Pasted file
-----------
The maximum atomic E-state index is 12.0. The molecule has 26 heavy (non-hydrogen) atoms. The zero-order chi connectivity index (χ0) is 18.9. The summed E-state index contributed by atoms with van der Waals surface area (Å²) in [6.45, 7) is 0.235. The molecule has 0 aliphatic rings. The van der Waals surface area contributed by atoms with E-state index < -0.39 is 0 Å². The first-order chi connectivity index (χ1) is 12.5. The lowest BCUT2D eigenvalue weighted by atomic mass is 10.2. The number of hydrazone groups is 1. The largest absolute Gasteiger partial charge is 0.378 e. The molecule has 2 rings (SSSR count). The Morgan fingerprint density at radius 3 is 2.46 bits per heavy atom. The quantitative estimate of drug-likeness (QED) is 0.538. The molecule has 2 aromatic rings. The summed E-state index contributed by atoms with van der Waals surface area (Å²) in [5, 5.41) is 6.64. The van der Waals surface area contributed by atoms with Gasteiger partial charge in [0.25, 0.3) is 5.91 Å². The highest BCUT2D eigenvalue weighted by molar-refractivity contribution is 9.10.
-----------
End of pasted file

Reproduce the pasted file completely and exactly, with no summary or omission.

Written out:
The maximum atomic E-state index is 12.0. The molecule has 26 heavy (non-hydrogen) atoms. The zero-order chi connectivity index (χ0) is 18.9. The summed E-state index contributed by atoms with van der Waals surface area (Å²) in [6.45, 7) is 0.235. The molecule has 0 aliphatic rings. The van der Waals surface area contributed by atoms with E-state index < -0.39 is 0 Å². The first-order chi connectivity index (χ1) is 12.5. The lowest BCUT2D eigenvalue weighted by atomic mass is 10.2. The number of hydrazone groups is 1. The largest absolute Gasteiger partial charge is 0.378 e. The molecule has 2 rings (SSSR count). The Morgan fingerprint density at radius 3 is 2.46 bits per heavy atom. The quantitative estimate of drug-likeness (QED) is 0.538. The molecule has 2 aromatic rings. The summed E-state index contributed by atoms with van der Waals surface area (Å²) in [5, 5.41) is 6.64. The van der Waals surface area contributed by atoms with Gasteiger partial charge in [0.25, 0.3) is 5.91 Å². The highest BCUT2D eigenvalue weighted by molar-refractivity contribution is 9.10.